website – comes across as a choosingly apathetic closet-intellectual with an

all-too-snappy wit. Getting back to his unique stage-presence, Graft described

himself and Kurut as “Hams. We’re really just a couple of hams up there. None

of it’s really all too planned, but I’m comfortable, although at a couple of

shows people will tell me about how I need to ‘keep up with that drummer.'”

An example of this witty persona rang most true

in a somewhat awkward, if not completely hilarious conversation between the

Roomers.

“He’s sterile,” quipped Graft before Kurut could

respond when asked about his family life.

“Yeah, I’m drumming for all the men out there

with bad sperm,” replied an in fact non-sterile Kurut. Graft and his wife Anna

have a three year-old son, Hudson, while Kurut and his wife, Christina, have

the funniest answering machine message you’ll ever hear. As for children, who

knows, but when asked about their practice methods, Graft responded confidently

with “we use instruments,” continuing, “We practice in the basement of Philip’s

garage, so I guess you could say we’re a basement garage band.”

Being the music lovers they are, Graft and Kurut

seemed a bit more serious when discussing their influences.

“The major influence for me is, of course, the

Pixies, but also various grunge bands from the 90s and some cool indie stuf…

but nothing too out there. I play on a Jag-Stang, Kurt Cobain’s guitar, so it’s

obvious that I’m influenced by Nirvana.”

A one-time record store employee himself, Kurut

also perked at the talk on influences.

“The list could go on forever, but first and

foremost for me is Elvis Presley; now that guy knew about performance!” He

added, “As far as drummers go, Buddy Rich, Keith Moon, Jojo Mayer, Jimmy

Chamberlain, Neil Peart and so on. Basically, I try to learn and take something

from every drummer or musician I can.”

Before playing “56 shows to date,” according to

Kurut’s mathematical mind, the two originally came together in 2000 while

playing in a four-piece under the name of Nagana Spoof.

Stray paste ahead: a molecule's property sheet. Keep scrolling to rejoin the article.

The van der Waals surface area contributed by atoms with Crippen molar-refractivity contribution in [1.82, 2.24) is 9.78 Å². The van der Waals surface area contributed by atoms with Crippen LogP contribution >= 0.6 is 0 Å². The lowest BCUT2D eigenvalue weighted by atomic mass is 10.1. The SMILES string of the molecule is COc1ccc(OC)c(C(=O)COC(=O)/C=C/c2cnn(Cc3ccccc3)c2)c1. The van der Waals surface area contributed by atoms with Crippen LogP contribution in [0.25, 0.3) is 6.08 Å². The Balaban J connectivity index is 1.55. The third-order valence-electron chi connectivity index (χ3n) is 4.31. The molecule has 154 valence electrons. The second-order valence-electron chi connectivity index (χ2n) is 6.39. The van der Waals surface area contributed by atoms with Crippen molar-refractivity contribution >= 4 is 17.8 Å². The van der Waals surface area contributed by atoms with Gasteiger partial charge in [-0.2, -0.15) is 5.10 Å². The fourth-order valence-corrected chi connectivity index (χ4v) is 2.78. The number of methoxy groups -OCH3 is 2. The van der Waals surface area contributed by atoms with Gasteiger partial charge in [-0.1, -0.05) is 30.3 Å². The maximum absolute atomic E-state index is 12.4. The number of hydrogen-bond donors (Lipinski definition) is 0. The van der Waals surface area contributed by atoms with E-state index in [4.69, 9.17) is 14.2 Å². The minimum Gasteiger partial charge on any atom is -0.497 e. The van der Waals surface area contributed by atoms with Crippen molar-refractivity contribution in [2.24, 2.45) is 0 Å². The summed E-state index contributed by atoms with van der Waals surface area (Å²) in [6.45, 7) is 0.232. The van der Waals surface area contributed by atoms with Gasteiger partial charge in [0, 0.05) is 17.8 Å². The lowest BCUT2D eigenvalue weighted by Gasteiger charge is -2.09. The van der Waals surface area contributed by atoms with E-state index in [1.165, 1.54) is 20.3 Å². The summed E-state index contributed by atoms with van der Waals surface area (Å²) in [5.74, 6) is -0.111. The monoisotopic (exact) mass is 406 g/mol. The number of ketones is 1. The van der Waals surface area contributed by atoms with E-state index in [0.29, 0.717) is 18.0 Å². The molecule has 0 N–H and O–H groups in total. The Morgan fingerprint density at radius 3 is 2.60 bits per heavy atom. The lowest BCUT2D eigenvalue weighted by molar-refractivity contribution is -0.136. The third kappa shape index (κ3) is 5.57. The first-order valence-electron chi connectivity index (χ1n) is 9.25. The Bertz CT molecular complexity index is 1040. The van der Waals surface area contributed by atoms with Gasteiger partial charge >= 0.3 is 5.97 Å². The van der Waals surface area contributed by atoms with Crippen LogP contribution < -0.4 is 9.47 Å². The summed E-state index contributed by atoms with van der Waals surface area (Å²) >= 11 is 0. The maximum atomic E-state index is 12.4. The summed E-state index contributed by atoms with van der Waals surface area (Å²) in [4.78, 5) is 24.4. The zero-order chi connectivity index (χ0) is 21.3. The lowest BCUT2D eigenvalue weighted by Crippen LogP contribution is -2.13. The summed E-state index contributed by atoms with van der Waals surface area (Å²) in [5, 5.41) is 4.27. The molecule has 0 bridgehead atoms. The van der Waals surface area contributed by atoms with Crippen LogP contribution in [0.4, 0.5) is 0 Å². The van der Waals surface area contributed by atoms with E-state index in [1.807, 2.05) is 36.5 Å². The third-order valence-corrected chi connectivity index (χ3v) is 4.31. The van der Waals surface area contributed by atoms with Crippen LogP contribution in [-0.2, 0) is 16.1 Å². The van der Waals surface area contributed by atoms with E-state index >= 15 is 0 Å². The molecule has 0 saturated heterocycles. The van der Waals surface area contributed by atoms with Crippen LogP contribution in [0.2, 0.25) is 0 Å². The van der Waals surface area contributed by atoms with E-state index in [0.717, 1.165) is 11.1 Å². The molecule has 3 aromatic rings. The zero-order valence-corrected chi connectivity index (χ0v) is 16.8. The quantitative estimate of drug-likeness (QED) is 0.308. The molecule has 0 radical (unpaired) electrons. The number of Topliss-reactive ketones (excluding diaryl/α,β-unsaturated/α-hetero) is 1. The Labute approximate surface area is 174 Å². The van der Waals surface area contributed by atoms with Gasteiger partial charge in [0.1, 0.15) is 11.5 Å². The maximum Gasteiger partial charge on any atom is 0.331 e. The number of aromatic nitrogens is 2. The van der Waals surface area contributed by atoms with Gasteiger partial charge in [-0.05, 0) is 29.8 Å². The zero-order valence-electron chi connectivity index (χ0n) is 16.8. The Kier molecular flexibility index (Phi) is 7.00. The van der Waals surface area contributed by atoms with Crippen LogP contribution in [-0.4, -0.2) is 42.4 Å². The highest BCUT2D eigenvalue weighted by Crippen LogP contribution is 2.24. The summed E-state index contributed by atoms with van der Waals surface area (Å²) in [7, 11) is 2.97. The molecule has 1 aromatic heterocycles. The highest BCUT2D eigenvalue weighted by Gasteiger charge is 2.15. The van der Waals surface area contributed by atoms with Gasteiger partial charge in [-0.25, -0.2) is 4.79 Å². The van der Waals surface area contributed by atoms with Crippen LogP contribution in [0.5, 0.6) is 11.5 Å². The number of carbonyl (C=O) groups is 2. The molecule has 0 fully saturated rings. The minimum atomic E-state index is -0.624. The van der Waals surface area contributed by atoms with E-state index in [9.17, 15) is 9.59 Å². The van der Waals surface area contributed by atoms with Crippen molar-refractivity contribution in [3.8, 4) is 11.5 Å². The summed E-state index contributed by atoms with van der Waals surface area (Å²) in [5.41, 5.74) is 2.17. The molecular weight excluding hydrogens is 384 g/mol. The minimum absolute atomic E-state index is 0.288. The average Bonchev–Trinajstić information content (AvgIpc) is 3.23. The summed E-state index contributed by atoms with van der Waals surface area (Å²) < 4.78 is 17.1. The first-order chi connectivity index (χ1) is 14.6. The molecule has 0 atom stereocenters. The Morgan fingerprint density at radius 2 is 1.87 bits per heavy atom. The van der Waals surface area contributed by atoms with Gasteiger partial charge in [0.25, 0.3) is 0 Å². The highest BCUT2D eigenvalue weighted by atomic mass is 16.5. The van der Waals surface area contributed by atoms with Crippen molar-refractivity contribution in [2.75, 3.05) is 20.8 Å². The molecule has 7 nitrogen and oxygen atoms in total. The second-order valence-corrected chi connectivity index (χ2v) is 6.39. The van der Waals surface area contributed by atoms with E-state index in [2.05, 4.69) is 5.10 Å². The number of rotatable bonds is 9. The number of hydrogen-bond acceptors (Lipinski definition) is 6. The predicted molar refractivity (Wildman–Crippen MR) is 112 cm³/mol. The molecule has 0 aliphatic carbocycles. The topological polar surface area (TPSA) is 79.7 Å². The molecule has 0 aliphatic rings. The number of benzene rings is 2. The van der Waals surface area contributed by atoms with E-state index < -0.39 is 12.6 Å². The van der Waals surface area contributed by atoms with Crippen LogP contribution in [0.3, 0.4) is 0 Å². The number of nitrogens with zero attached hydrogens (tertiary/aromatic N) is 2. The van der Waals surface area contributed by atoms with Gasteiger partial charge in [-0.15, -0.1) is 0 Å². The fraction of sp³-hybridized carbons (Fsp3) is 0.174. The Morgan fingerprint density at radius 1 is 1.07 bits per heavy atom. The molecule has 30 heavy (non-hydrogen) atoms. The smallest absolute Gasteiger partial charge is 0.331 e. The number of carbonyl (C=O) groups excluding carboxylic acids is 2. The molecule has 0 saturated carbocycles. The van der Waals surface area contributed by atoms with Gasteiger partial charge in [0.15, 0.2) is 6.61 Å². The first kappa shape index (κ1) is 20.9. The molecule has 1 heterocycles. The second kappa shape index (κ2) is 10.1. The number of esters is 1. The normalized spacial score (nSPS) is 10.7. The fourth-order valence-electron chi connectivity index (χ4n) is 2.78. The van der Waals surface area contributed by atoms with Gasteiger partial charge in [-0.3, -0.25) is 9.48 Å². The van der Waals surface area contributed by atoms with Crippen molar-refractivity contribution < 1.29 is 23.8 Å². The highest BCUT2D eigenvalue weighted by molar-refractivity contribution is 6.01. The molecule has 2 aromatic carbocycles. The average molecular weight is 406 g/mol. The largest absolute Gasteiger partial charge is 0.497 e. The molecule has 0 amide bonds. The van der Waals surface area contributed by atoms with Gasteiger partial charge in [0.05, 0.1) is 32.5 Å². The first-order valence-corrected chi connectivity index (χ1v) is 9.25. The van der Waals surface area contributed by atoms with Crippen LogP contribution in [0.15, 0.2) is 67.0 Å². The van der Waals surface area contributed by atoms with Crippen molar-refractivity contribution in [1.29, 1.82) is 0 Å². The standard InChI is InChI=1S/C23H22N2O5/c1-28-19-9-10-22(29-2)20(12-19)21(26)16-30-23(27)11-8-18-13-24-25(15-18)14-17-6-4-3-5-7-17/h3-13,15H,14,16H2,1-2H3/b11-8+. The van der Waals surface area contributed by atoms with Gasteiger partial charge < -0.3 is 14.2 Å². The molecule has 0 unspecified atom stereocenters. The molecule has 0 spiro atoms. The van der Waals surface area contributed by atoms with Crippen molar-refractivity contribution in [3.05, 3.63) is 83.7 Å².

“But what about Smiling Politely?” questions

Graft.

“Yeah, first there was Smiling Politely. We

played around [as Nagana Spoof] for a couple of years before the bass player

lost interest and the band dwindled away,” offered Kurut. “Then in 2004, we

went to Lollapalooza and were re-motivated to do a three-piece act, which was

called Nervedriver. We only played a couple of gigs and it never really took

off. Soon after Kris and I just started screwing around with song ideas and

decided consciously not to have a bass player … and here we are.”

Though they don’t yet have an album recorded,

many a (shocked) onlooker has left a Rooms show with a free four-song demo.

“Over 900 so far,” added Kurut, who impressively

knew every detail about his band, not to mention pretty much anything else you

can throw at him. “We take 15 or 20 copies every two or three weeks to the

Wooden Nickel shops on Jefferson and Clinton.”

“Yeah, it’d be nice to have an album to sell, but

if we did that rather than these free discs, only a fraction of people would

ever hear our songs,” calculated Graft.

“Probably only half,” added Kurut.

After a short pause, Graft smiled, “Uh, maybe a

tenth … t’s pretty safe to say that Between the Rooms is in the red right

now.”

“There is talk of an album,” assured Kurut after

some blatant prodding.

“There are people that ask us about doing an

album pretty often,” added Graft before going into a dead-on impersonation of

Left Lane Cruiser’s Brenn Beck; “Hey man, you guys need to do an album

already.”

“We hope to do something soon” Kurut said.

“Sometime sooner or later” echoed Graft.

When elbowed and winked at about next year’s

battle, Kurut seemed ready with a well considered response: “I didn’t really

like the competitive element of the whole thing. We were able to get a lot of

exposure and have fun, but I don’t want to be the band that keeps on doing it

until we win.”

“I think we achieved our share of exposure,”

added Graft.

“And we played to the biggest crowds of our

band’s existence,” laughed Kurut.

If you’ve yet to see these Pixies-loving,

drum-destroying, Cobain-guitar playin’ rockers, head out to The Edge on

Broadway on November 4 for the Benefit for Gary Dager show. Check their Myspace

page for complete “roomers” and details at

www.myspace.com/betweentherooms. Don’t be surprised if you walk away talking

about impossible drum feats and hilarious guitar antics – these guys have that,

and much more. (Those of you still wondering about

the nunchuck skills, Kurut claims to have taught himself. “I studied martial

arts for years – but they never taught us how to use nunchucks,” he said,

adding, “I actually learned from a video.”)